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Method Overloading?

Pete Tyo
Ranch Hand

Joined: May 11, 2005
Posts: 38
Am I correctly using the idea of method overloading in the below code?


If I understand this right.. both of the calculateFunctions do just somejunk, but one will except a int parameter and the other will except and double parameter and return and integer value.... Do I have basiclly the right idea here?

Thanks,

Pete
Paul Sturrock
Bartender

Joined: Apr 14, 2004
Posts: 10336

Yes, that's it.


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Hentay Duke
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Joined: Oct 27, 2004
Posts: 198
You have it right and I know it's just a simple example, but the only thing I'd suggest is not naming your methods the same as the class name. Makes me think they should be constructors. Could just be me though!
Stan James
(instanceof Sidekick)
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Joined: Jan 29, 2003
Posts: 8791
Yup. As an example it's fine ... as a design it's scary These two calls give completely unrelated results because the calculations are so different:

calculateFunction(1);
calculateFunction(1.0);



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Pete Tyo
Ranch Hand

Joined: May 11, 2005
Posts: 38
So, Method overloading is made possible by the compiler? Ex. If I say something like....


Method overloading makes the source code more readable, since the compiler know which method to use from the parameters passed then?

Pete
Megs Maquito
Ranch Hand

Joined: May 18, 2005
Posts: 84
i think the definition goes like this:

Method overloading is using the same method name but accepts different parameters.

So I guess yeah you've got the right idea. I do agree though that method names should not be the same as the class name and be more descriptive i.e. getTrash(), getTrash(String garbage).


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Roger Chung-Wee
Ranch Hand

Joined: Sep 29, 2002
Posts: 1683
When the parameter types are similar and can therefore be confusing, as in this example, then I would never overload. It is far better to rename the second signature to something like addTen(double x). Bear in mind that just because Java gives you the capability to overload, there is no pressing need to do so.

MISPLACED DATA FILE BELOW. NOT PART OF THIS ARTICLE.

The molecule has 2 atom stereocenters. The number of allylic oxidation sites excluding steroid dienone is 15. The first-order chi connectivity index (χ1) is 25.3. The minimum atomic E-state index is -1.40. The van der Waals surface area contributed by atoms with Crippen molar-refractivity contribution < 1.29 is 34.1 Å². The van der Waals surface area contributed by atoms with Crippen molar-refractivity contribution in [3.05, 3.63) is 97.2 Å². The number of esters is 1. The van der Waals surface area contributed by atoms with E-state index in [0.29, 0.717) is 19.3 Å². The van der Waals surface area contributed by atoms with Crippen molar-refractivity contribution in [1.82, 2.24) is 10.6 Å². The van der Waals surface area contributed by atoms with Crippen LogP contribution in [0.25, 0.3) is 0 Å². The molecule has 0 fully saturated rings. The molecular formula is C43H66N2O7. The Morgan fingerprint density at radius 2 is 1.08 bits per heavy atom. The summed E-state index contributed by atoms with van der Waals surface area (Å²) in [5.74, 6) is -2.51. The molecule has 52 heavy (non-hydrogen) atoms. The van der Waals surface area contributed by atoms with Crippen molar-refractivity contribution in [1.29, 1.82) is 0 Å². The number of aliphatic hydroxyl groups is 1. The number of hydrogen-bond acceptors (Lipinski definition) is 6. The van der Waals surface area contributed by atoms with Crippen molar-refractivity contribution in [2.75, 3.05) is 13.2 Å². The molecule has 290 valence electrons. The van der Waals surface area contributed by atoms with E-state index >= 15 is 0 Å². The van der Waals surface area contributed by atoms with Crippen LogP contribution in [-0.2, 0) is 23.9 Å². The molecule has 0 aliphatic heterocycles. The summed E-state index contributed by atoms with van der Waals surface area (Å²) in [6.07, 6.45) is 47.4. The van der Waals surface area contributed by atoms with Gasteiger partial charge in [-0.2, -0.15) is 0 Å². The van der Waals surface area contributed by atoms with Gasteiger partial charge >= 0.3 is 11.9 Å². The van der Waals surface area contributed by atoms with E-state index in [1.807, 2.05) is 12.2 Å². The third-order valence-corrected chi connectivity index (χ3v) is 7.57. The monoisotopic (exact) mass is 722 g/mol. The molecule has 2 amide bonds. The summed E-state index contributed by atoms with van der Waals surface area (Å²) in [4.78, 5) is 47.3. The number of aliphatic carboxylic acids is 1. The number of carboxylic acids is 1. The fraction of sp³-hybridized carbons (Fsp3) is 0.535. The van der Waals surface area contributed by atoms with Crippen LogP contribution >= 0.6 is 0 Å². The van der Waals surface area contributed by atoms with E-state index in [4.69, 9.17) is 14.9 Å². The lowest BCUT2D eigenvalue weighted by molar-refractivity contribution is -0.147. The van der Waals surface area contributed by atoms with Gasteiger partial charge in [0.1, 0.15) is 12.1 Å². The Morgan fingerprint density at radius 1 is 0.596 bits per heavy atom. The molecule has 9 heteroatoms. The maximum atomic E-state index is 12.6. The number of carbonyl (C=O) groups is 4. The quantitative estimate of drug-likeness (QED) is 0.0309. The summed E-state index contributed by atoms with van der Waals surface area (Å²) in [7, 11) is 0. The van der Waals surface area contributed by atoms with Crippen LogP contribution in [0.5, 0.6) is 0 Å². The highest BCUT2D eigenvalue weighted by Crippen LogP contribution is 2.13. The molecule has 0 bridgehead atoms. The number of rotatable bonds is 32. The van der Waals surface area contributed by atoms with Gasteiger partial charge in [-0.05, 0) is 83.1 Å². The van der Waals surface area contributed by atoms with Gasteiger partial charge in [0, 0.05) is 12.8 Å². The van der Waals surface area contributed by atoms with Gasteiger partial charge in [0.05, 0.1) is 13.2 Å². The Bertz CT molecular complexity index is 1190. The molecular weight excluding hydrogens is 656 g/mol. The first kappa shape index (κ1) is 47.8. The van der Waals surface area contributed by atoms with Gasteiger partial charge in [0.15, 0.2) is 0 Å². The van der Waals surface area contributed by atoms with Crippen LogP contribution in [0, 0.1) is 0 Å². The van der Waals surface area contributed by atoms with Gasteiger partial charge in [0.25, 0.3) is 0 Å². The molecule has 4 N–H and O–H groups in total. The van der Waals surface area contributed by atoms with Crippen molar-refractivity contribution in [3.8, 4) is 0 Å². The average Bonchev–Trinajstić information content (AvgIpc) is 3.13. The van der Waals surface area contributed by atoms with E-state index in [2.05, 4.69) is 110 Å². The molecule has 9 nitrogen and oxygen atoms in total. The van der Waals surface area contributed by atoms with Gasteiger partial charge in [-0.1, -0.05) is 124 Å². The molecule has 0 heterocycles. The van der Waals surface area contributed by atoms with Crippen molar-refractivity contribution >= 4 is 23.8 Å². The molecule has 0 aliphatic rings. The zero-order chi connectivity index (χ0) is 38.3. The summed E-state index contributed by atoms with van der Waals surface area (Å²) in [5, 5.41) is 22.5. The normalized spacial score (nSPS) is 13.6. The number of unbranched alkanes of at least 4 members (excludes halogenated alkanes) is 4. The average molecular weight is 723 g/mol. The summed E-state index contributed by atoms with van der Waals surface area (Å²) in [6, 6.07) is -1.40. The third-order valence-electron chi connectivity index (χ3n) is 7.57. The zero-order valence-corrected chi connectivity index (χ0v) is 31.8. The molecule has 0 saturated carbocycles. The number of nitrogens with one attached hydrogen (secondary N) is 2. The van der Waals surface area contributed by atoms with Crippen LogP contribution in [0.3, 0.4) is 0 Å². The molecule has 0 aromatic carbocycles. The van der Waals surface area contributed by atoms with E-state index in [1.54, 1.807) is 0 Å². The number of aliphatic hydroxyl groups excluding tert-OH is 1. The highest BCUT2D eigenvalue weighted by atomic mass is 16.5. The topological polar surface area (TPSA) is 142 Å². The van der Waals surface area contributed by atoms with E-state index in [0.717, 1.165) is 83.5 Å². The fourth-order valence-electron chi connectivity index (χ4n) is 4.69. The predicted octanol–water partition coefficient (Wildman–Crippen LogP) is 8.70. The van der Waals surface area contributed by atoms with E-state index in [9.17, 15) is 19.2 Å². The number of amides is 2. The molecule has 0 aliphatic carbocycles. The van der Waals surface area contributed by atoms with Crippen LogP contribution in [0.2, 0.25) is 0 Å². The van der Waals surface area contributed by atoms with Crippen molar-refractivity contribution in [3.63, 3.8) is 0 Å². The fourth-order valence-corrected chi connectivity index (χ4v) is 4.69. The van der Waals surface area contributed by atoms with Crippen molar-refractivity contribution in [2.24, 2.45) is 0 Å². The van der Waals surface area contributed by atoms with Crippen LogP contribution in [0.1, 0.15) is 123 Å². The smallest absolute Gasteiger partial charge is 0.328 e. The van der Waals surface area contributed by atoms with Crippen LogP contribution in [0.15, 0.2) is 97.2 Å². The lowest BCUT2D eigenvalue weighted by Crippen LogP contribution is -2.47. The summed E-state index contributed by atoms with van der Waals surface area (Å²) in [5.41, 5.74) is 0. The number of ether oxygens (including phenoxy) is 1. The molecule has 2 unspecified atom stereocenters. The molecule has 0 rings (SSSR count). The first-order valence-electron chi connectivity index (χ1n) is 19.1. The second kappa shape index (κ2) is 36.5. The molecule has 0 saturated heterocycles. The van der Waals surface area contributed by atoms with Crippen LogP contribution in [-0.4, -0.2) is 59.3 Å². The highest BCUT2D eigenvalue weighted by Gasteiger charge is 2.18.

Of course, there would be no confusion if the parameter types were, say, int and String.


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jyoti Viv
Greenhorn

Joined: Jun 08, 2005
Posts: 3
All above replies define overloading . I want to put some addons in that.

Two or more methods will be overloaded only when their no of arguments or types are different. In case of any other difference in method signature will not make them overloaded.

example :

class Test{
public void test(int){
// code
}

public int test(int){
//code
}
}
above example return type is different but methods are not overloaded there will be compile time error.

class Test{
public void test(int){
// code
}

public void test(int) throws MyException{
//code
}
}

Again above two methods signature is different in exception being thrown. Again methods are not overloaded and will give compile time error.
Stan James
(instanceof Sidekick)
Ranch Hand

Joined: Jan 29, 2003
Posts: 8791
Method overloading makes the source code more readable


Yes, if we're careful. We really want two methods with the same name to do largely the same thing even if the parameters are slightly different. OutputStream has three write methods that all write to the output stream, and PrintWriter has nine print methods. You'd be surprised if one wrote to the output and another made the speaker beep. Some surprises are good (say a $20 bill in the laundry) but that would be bad.
Sania Marsh
Ranch Hand

Joined: Jul 12, 2004
Posts: 469
I agree with Stan the example you've given in the first post isn't the normal way the overloading would be used. It does different things with two different types just to demonstrate how it works. Normally methods with same name would have very similar functionality, othewise it only gets confusing.
Something like putting coins or dollar bills in the wnding machine - the result is similar, even though the money is of different type.
Or another example - feeding numerical string or number to the dial() method of auto phone dialer, again you would expect similar result in both cases.
 
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